Dead-heading a flowering plant means to remove faded flowers. The purpose of doing this is to stimulate the earliest possible development of new, young shoots and further blooms throughout the flowering season. On roses, once a rose flower has been fertilized it will soon fade and if left on the plant it may delay the production of new shoots below the old flower cluster.
In some roses, a hip or a seed pod will form after the flower is fertilized and this diverts energy from further flower production. If you don’t need the hips for ornamental purpose then you should remove the dead flowers regularly to keep the rose flowering throughout the summer.
In autumn, even if some of your roses will continue to bloom, do not dead-head them anymore to avoid encouraging new, soft growth which would be damaged by the first frosts. Let the flowers on the plant until the autumn cut-back.
Different types of roses need different methods of dead-heading. On Floribunda Roses, the central bloom of a truss will fade first and should be cut out to maintain the display. Then, when all the flowers have faded, remove the whole truss by cutting back to an emerging bud or a fully formed shoot. On Hybrid Tea Roses cut back stems bearing faded flowers to an outward-facing bud or fully formed shoot.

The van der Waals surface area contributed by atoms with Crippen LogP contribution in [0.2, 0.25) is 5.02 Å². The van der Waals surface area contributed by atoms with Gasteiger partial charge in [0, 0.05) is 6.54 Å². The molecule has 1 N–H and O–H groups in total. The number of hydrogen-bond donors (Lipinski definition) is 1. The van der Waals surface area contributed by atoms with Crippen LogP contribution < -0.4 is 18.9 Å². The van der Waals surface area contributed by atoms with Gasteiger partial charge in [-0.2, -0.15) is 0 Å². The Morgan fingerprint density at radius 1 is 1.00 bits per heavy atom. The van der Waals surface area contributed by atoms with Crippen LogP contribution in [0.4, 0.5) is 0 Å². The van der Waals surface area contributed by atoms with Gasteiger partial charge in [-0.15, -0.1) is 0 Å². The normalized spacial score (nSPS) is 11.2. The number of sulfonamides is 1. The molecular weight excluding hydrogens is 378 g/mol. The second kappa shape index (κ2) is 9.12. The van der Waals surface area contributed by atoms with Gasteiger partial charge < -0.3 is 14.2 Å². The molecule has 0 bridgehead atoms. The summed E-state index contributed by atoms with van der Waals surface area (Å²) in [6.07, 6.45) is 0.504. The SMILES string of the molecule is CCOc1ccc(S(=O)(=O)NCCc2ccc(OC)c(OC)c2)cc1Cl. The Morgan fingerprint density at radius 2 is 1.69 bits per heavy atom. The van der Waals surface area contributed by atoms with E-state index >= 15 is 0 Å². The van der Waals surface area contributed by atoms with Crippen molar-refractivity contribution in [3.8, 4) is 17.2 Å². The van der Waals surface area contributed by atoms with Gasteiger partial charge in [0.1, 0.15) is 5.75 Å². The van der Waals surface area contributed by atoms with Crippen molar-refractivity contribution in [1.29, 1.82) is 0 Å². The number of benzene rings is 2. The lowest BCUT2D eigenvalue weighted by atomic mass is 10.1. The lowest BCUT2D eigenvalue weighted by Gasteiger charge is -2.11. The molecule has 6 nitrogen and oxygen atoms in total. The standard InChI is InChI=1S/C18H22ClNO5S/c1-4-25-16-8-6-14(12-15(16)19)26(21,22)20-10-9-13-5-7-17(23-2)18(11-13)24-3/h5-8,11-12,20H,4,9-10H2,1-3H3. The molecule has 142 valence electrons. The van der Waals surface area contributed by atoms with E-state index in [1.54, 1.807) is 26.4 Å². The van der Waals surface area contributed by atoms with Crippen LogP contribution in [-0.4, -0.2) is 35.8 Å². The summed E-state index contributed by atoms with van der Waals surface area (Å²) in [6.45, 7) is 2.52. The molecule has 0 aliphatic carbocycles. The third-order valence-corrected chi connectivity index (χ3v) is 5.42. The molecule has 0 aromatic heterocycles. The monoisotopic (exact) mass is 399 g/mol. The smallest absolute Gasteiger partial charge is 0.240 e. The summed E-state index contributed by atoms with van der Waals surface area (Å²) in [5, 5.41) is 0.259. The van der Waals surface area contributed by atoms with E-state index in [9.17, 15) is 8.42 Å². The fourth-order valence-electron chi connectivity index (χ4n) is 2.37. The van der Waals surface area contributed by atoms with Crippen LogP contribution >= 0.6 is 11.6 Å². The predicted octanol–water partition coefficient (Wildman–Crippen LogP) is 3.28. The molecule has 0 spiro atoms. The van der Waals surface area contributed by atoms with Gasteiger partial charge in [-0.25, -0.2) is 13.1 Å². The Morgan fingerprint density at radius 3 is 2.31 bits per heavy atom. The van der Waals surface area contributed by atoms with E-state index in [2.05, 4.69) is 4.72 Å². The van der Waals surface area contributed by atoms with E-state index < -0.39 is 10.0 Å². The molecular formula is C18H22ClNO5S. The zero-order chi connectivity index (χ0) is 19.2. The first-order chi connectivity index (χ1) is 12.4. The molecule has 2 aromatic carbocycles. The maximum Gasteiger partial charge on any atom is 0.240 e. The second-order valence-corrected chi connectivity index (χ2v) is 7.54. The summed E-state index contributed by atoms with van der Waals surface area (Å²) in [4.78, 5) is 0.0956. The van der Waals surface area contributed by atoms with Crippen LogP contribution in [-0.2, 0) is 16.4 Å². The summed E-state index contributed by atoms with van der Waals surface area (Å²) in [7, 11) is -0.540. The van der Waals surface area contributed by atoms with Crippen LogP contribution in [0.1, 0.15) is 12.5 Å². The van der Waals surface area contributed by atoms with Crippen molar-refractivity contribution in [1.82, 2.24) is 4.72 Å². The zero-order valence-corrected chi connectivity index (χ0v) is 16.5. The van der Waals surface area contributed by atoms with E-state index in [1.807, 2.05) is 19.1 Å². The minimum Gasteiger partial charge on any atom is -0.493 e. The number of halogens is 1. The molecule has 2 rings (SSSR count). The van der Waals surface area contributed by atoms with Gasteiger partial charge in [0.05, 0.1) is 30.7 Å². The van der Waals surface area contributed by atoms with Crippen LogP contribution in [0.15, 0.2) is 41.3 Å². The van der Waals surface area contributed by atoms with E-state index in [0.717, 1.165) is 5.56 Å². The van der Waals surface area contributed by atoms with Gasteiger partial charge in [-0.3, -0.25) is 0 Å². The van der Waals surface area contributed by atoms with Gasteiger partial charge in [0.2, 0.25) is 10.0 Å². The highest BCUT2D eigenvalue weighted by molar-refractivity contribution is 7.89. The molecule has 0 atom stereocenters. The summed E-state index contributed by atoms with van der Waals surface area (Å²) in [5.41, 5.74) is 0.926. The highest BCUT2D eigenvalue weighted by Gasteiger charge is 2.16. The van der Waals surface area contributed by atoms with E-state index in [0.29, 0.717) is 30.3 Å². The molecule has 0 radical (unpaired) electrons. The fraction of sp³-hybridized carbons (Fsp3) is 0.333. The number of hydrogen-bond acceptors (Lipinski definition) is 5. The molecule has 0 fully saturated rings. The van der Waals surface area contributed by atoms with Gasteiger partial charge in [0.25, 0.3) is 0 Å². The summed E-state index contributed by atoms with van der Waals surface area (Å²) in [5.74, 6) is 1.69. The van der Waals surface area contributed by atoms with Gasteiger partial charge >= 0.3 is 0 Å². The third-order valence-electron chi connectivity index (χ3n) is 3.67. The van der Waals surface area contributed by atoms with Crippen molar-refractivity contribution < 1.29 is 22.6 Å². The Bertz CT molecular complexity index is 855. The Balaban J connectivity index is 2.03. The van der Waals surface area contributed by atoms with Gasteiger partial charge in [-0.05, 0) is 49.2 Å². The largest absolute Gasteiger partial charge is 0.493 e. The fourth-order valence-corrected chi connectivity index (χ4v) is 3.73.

Also you might find on your roses some blind shoots. These are shoots that develop without a terminal flower bud. They divert plant’s energy just like a sucker. Prune them out as soon as they appear. Cut the blind shoot by about a half to an outward-facing bud to encourage it to grow away and flower. If no but is visible then cut back the whole shoot to the main stem.